Med students looking forward to clerkships
Two third-year medical students at the Northern Ontario School of Medicine are eager to begin hands-on learning as they complete their 30-week Comprehensive Community Clerkships in Fort Frances starting this week.
While Riverside Health Care Facilities, Inc. has been accepting third-year NOSM students since 2007, this is the first time a local student has returned in this capacity.
Meanwhile, Robert Foulds, who was born in Thunder Bay but grew up in Nipigon, chose to do his clerkship in Fort Frances also due to it being relatively close to his hometown.
“And it’s really a beautiful community,” Foulds added, noting he arrived in town on the evening of Aug. 25 and has been getting settled in what will be his home for the next eight months.
Before beginning medical school in 2011, Keffer previous completed a B.A. in religion and culture while Foulds possesses a B.Sc in Human Kinetics from the University of Guelph and a research-based M.Sc in Kinesiology and Health Science from York.
“[Medicine] provides an opportunity to always keep on learning,” noted Keffer, who said he’s enjoyed his first two years of medical school.
“It’s keeps an importance on education.”
“And it’s great to be around other motivated people,” echoed Foulds, referring to his interest in becoming a physician.
“You challenge yourself and it’s a rewarding career each day,” he said.
Both are looking at pursuing rural family medicine and, as such, they feel their clerkships in Fort Frances will provide them with an excellent start in learning.
“This will give us the clinical experience,” said Keffer, noting their medical education primarily has been book learning until now.
“It will solidify our learning to this point,” agreed Foulds. “It’s building on the first two years.”
NOSM said the Comprehensive Community Clerkships take place in medium-sized community across Northern Ontario.
“Learners undertake a wide range of clinical learning activities throughout the community, as well as engaging in group teaching sessions including virtual academic rounds [VARs] and distributed topic sessions [DTS],” it noted in the overview of the program.
“Learners also undertake a reflective research project based in the needs and dynamics of their host communities,” it added.
The CCC also allows the opportunity to care for patients in a safe and efficient manner due to the clerkship’s prolonged duration, which promotes continuity of care.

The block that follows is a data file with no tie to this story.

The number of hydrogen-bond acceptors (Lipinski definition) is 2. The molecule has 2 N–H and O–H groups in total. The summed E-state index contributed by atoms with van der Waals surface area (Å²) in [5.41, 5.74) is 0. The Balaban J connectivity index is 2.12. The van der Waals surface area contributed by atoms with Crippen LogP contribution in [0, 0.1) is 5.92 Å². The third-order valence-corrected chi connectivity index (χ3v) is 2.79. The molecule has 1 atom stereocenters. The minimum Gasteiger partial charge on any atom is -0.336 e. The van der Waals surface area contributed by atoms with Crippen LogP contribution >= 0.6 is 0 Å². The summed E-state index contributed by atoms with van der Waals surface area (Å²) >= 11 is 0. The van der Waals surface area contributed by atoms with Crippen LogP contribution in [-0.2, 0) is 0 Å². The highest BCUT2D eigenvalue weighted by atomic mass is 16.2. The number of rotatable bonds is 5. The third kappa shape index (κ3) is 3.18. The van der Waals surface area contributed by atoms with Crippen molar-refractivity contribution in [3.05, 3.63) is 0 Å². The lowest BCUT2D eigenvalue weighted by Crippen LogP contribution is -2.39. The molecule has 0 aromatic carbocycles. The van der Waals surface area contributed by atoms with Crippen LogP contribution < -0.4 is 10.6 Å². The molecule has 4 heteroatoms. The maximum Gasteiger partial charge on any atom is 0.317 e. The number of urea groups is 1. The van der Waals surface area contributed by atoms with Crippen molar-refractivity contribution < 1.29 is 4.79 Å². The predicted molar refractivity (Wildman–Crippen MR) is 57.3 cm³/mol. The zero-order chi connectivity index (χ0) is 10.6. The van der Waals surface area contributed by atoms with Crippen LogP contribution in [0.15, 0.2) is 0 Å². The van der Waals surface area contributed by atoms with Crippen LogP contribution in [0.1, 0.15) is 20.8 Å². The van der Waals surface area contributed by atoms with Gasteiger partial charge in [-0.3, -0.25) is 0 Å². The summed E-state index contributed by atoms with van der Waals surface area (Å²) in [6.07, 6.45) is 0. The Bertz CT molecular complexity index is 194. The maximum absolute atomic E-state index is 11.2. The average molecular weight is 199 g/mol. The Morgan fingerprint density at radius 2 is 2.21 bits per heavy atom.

“The students increase their knowledge of medical care through clinical encounters and through the socio-cultural context in which the patient and their family cope and adapt to their health-care needs,” the overview stated.
“This is a key year for them as they start the clinical work,” stressed Dr. Jason Shack, chair of the Fort Frances Physician Recruitment Committee.
“They will work with all of [the physicians], including the surgeons, specialists that come to town, nursing, and even home care,” he noted.
Both students are eager to take on a physical exam and work on planning treatment.
“It will be great to complete an assessment and develop a plan for treatment,” said Foulds.
“Whether it’s right or not, it will be a great hands-on learning experience.”
They also are anxious to spend some time in the emergency room to try their hand at some more acute situations.
“I’m a little nervous,” admitted Keffer. “It will be a learning curve.”
But they feel that being in a smaller community, they will be able to learn in a lot of different areas.
“I think we’ll get to dabble in a lot,” said Keffer. “And a lot of it will be exciting because so much of it will be new to us.”
The pair also will get to spend plenty of time one-on-one with the physicians who work at the clinic and hospital here.
Speaking with medical students who already have completed their CCC, Keffer and Foulds have been told they’ll start to feel more comfortable in their work by October.
“I know we’ll grow a lot, but right now it’s hard to imagine,” Foulds said.
“I think by the end, we’ll have developed some skills and be more confident in our clinical decision-making compared to others who don’t get this experience in third year,” he reasoned.
Keffer, meanwhile, is somewhat concerned about seeing people he might know as patients.
“People are welcoming so it shouldn’t be too strange,” he remarked. “It will be nice to see familiar faces.
“I’m really looking forward to it.”
“We’ve been treated really well,” added Foulds, noting they were taken on a tour of the community and were the guests of honour at a “meet-and-greet” dinner at Boston Pizza last week.
“I think it’s going to be a great experience,” he enthused.